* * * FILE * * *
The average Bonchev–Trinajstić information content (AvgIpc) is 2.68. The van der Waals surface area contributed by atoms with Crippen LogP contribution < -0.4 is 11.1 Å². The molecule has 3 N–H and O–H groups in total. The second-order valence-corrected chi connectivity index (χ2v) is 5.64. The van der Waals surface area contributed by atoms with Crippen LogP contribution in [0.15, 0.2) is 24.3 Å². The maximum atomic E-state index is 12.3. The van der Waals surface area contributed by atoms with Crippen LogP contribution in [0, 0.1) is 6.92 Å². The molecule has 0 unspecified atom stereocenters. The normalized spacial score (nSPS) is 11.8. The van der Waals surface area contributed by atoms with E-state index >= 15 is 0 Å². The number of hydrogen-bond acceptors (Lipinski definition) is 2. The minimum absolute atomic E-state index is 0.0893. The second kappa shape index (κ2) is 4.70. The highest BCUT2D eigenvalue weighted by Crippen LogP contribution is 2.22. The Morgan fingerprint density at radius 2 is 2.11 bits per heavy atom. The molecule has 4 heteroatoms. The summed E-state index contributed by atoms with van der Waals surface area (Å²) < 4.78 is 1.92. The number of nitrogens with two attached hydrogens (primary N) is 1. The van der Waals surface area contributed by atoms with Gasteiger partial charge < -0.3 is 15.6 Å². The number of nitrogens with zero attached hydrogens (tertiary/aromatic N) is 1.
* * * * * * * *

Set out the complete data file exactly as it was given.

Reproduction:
The average Bonchev–Trinajstić information content (AvgIpc) is 2.68. The van der Waals surface area contributed by atoms with Crippen LogP contribution < -0.4 is 11.1 Å². The molecule has 3 N–H and O–H groups in total. The second-order valence-corrected chi connectivity index (χ2v) is 5.64. The van der Waals surface area contributed by atoms with Crippen LogP contribution in [0.15, 0.2) is 24.3 Å². The maximum atomic E-state index is 12.3. The van der Waals surface area contributed by atoms with Crippen LogP contribution in [0, 0.1) is 6.92 Å². The molecule has 0 unspecified atom stereocenters. The normalized spacial score (nSPS) is 11.8. The van der Waals surface area contributed by atoms with E-state index >= 15 is 0 Å². The number of hydrogen-bond acceptors (Lipinski definition) is 2. The minimum absolute atomic E-state index is 0.0893. The second kappa shape index (κ2) is 4.70. The highest BCUT2D eigenvalue weighted by Crippen LogP contribution is 2.22. The Morgan fingerprint density at radius 2 is 2.11 bits per heavy atom. The molecule has 4 heteroatoms. The summed E-state index contributed by atoms with van der Waals surface area (Å²) < 4.78 is 1.92. The number of nitrogens with two attached hydrogens (primary N) is 1. The van der Waals surface area contributed by atoms with Gasteiger partial charge < -0.3 is 15.6 Å². The number of nitrogens with zero attached hydrogens (tertiary/aromatic N) is 1.